The Mind: A Miracle of Prediction

How does perception interact with movement?

Antonia Malchik

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Black and white photo: female figure kneeling, a kind of fog or mist in front of her and hair in motion, wearing a swimsuit or a kind of leotard. (This is a much cooler photo than I’m making it sound. The figure is clearly in motion but I think that’s indicated by the appearance of the hair, and the mist or fog that looks displaced like something just moved through it.)
Photo: Miguel Salgado / Unsplash

When I think of how the mind-body connection works, I reach back to half-remembered high school biology: You want to go somewhere, or stand up, or drink some water. Neurons fire in the brain and send signals down through muscles telling them what to do. Then you do it. My lasting impression is of an utterly mechanical and static process.

But I’ve come to understand that mind-body dynamics are anything but static and mechanical. They’re instead dynamic and anticipatory, like the world’s most complex simulator. Take perception. At a basic level, perception frames how we see the world through visual cues, but when we’re driving, for example, perception gives us the ability to gauge upcoming road curvature even when we can’t see it.

According to neuroscientist and engineer Alain Berthoz and some of the researchers he cites in his book The Brain’s Sense of Movement, our perception is about movement in 3-dimensional space — not just position — including predicting future movement.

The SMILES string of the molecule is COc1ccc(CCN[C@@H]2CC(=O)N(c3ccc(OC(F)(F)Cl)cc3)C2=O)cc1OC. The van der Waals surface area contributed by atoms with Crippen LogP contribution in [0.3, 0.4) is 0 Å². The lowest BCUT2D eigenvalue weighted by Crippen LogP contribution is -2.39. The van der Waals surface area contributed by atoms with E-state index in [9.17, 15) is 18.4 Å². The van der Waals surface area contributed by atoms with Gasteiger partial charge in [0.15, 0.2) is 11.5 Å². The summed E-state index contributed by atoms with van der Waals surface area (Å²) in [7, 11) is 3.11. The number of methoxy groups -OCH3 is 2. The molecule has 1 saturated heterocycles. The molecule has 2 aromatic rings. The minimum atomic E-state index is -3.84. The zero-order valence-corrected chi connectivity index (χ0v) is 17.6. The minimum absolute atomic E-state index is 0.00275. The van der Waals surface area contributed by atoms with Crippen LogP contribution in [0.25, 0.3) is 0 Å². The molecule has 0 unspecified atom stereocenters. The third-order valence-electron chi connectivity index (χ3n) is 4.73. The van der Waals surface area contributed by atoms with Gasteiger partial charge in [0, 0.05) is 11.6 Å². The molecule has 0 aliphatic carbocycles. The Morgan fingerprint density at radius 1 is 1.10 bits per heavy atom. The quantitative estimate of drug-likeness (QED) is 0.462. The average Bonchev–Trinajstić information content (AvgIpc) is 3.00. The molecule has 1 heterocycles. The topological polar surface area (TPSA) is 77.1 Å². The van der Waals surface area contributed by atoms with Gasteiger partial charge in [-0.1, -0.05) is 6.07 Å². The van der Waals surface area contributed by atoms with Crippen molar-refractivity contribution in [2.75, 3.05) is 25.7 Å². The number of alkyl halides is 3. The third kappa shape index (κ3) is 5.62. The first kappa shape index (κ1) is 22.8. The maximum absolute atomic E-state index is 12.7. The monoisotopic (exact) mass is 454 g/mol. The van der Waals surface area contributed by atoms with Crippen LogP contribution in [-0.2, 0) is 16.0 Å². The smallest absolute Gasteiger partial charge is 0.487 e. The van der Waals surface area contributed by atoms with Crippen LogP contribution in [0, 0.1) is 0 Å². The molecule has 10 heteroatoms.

I tend to think of perception as looking at and assessing fixed points, which tracks with how I learned about the human body. You see a bend up ahead on a hiking trail, so you aim for it, walk there, and then look further for the next point. Static, mechanical. But that isn’t what happens. Instead, your brain looks at the bend and uses its edge points to inform your perception about upcoming curvature that you can’t even see. Same with driving:

“1 or 2 seconds before every bend, the gaze of a driver on a mountain road becomes fixed on the tangent inside the bend. A calculation based on these data shows that the direction of this point in relation to that of the car makes it possible to predict the curvature of the road beyond the bend. In other words, the gaze of the driver is positioned on a point such that the information supplied by the optic flow allows him to predict the curvature of the trajectory.”

The point, writes Berthoz, is that the brain doesn’t just know where the car is in relation to curvature, it “seeks to predict the curvature at a future time.” The brain creates models of expectation and fills in information gaps in order to allow action to happen.

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Antonia Malchik

Antonia Malchik is the author of A Walking Life: Reclaiming Our Health and Our Freedom One Step at a Time; walking, tech, community, and embodiment.